Roberta Glennon has been self-employed since finishing high school and giving people immersive hat shopping experiences for 30 years.
What started as making hats for herself and friends as a hobby would turn into the matchless Roberta’s Hats offering funky and zany chapeaux from around the world. Glennon and her husband Brian made the move away from their Vancouver home in 1992, seeking out business spaces around Victoria in anticipation of the Commonwealth Games happening there two years later.
“When you start up a business, you never know what direction it’s going to take,” Glennon said.
Settling in at 1318 Government St., she couldn’t have picked a better and more successful location.
Roberta’s reached its 30-year milestone in April, until which point it’s seen the changing of many businesses around it. Glennon pointed to a former Gap and Halloween store across the street, saying the toy vendor next door and adjacent souvenir shop are the only other spots that remain unchanged. For three decades, Roberta’s has stayed timeless.
“We’re lucky to have a nice, capable boss,” said sales associate Michelle Nesbitt.
“Even last summer without the cruise ships, we were really busy.”
Due to the nature of the business, Glennon faces minimal competition downtown and said a city the size of Victoria offers little room for more than one hat store anyway. So, what’s the secret to running a successful hat shop? According to her, it’s about showing up.
“Time management has to be one of your tools in your toolbox,” she said on running a small business.
She emphasized the need to keep up with trends, which her staff has a knack for. Coming out of the COVID-19 pandemic, bucket, cowboy and flat-brimmed hats are currently hot sellers among shoppers.
“Now they want to get out and do things, try things on and talk to people.”
Knowing how to lay out the store is equally vital and comes naturally from Glennon’s past experience in retail merchandising.
“You’ve got to give people room to move around. You have to give them an escape route if they want to leave.”
The building, formerly owned by a vintage clothing store and home furniture business, has had its original brick walls exposed and its concrete floor replaced with Mexican tiles, which only account for part of the decor.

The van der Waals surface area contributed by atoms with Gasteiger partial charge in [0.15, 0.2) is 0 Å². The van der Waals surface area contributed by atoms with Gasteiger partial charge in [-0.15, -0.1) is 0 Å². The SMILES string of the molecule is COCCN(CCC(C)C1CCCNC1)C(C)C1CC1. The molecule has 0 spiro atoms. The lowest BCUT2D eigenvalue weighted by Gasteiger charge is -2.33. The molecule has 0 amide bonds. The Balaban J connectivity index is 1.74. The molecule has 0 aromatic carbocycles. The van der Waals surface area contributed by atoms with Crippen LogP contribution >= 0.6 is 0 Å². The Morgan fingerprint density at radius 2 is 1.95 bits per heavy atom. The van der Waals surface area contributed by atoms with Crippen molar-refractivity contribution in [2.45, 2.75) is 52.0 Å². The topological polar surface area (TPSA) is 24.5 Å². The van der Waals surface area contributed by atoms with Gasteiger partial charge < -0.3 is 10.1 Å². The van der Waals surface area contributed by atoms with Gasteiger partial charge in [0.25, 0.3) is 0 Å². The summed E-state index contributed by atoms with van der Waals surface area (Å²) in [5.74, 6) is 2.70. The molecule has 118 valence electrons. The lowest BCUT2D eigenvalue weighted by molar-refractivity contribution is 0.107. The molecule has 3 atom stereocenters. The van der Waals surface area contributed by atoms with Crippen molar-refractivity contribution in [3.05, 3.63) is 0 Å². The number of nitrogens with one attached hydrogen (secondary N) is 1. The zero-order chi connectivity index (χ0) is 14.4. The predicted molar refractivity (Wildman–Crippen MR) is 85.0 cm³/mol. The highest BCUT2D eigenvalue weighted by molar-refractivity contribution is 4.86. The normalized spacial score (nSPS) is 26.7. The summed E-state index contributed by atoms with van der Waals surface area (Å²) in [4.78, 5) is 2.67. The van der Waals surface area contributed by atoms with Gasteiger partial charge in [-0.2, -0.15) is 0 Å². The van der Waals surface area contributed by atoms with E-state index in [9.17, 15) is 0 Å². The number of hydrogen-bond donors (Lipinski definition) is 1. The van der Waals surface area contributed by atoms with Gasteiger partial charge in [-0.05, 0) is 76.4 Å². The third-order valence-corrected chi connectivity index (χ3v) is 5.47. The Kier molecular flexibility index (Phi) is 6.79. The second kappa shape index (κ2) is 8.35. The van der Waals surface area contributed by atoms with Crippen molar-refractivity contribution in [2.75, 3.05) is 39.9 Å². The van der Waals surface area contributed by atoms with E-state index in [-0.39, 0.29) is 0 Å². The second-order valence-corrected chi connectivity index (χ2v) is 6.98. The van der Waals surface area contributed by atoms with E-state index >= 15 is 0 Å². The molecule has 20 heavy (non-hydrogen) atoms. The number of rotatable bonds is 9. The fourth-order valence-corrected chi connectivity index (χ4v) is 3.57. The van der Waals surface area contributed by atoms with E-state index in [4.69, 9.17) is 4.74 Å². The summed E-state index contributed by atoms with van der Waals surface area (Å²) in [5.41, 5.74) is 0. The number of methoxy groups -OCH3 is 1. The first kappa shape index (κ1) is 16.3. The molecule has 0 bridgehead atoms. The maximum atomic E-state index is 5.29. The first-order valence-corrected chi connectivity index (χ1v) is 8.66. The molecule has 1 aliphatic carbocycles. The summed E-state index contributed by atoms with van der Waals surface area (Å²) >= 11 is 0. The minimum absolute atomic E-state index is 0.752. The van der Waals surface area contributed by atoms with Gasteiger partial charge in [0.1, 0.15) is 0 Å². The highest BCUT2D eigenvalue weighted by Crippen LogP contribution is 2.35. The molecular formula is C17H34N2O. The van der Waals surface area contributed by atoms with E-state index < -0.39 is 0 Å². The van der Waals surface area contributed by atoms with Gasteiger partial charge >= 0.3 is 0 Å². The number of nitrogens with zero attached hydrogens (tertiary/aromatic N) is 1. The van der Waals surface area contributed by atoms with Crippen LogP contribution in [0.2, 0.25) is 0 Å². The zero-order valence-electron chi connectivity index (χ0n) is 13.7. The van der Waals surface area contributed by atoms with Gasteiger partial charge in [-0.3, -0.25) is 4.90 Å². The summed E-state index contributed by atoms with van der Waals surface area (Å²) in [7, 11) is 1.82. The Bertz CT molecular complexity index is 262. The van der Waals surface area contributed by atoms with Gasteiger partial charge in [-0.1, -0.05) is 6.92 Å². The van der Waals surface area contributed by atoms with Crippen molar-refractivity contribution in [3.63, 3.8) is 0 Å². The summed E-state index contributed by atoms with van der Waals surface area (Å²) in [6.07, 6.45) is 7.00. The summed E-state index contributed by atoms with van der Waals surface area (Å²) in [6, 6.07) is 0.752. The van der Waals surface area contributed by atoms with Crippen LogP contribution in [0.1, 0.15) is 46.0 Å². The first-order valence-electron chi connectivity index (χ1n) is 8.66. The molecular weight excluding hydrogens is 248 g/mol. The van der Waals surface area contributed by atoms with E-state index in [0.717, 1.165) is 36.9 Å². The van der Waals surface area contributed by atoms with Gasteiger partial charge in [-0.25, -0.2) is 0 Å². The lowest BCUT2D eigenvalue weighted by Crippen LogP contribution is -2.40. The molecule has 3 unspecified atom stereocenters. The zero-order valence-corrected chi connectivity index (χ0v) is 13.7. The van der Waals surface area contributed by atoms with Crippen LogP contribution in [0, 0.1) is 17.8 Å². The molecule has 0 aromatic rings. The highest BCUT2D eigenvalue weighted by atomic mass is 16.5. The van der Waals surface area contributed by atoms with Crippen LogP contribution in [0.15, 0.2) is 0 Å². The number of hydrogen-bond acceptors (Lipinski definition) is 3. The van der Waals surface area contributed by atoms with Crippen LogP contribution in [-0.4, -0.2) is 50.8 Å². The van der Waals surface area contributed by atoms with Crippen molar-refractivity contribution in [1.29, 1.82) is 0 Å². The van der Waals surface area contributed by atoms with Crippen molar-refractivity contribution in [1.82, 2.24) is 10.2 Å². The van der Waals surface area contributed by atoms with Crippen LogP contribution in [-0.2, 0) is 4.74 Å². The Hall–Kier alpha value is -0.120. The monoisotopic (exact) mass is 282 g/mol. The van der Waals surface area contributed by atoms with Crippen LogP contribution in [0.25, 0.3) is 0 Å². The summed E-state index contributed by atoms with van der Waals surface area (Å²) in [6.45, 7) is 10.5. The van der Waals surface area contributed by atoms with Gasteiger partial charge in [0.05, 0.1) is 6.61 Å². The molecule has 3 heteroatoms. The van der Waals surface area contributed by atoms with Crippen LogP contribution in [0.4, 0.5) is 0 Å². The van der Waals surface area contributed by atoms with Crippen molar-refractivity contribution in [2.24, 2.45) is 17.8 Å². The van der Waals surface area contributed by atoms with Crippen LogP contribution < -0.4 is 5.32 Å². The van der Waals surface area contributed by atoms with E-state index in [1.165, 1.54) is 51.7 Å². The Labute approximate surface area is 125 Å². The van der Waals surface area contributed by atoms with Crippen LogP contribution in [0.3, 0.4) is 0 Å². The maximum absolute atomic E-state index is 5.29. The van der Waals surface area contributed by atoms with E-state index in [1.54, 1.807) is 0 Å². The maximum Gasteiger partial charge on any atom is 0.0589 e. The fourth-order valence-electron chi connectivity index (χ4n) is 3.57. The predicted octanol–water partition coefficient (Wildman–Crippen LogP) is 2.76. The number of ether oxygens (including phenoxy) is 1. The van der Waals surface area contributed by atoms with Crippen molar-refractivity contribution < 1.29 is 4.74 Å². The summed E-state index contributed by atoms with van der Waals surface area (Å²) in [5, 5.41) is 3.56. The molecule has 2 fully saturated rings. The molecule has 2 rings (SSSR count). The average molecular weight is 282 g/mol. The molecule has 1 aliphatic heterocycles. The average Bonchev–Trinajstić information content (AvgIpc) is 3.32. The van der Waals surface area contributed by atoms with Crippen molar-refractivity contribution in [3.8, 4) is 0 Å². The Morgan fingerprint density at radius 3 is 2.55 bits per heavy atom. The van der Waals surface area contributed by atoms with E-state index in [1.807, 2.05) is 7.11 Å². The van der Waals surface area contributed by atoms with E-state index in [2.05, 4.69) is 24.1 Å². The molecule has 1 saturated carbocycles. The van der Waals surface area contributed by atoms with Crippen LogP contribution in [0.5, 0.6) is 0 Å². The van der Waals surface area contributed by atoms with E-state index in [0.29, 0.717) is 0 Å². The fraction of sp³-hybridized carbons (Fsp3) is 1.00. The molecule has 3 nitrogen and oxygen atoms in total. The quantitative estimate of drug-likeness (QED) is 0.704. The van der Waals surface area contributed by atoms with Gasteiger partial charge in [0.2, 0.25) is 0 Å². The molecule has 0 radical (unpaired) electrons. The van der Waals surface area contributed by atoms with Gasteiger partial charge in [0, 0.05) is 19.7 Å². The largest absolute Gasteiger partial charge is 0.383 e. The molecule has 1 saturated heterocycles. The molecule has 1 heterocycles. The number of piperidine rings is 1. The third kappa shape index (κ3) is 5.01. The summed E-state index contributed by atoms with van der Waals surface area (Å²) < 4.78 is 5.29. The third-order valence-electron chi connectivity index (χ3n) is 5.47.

Roberta’s shies away from shelves, racks, slat walls and fluorescent lights and favours a more eclectic and shabby-chic look, with antique furniture and fabric ceiling. Wooden ironing boards, antique hat blocks and the shop’s “famous” fish tank lie to the right of the checkout.
Visitors to Roberta’s can find Panama hats from Ecuador, Basque berets from France, Italian-made caps, Bailey of Hollywood hats from Adamstown, Pa., and many brands supplied from within Canada, including Lillie and Cohoe in Nelson, B.C.
“There’s lots of online platforms for ordering now too for businesses, where you just log in, they assign you a password and you’re able to buy things from all over the place,” Glennon explained.
She said it’s important to grab stock while you can, adding they’ve had to accommodate their growing men’s hat selection especially.
Roberta’s even sells hats for children and fascinators for people attending weddings, but it’s the classics that Glennon likes most: Fedoras, fascinators and top hats of the steampunk era.
“Music festivals are going to be back – hats are huge for music festivals, especially cowboy hats and fedoras and wide-brimmed hats.”
With no children to pass Roberta’s on to, Glennon, 58, says she’ll likely keep running the business for the fun it brings her. She’s grateful for the six-person “all-girl show” staff she has on hand in the meantime.
“It’s just nice that here is kind of a good news story – a women-operated small business that’s still going strong for 30 years.”
As Glennon put it, who knows what the next few years will bring for Victoria’s most prominent hat store?
Do you have a story tip? Email: email@example.com.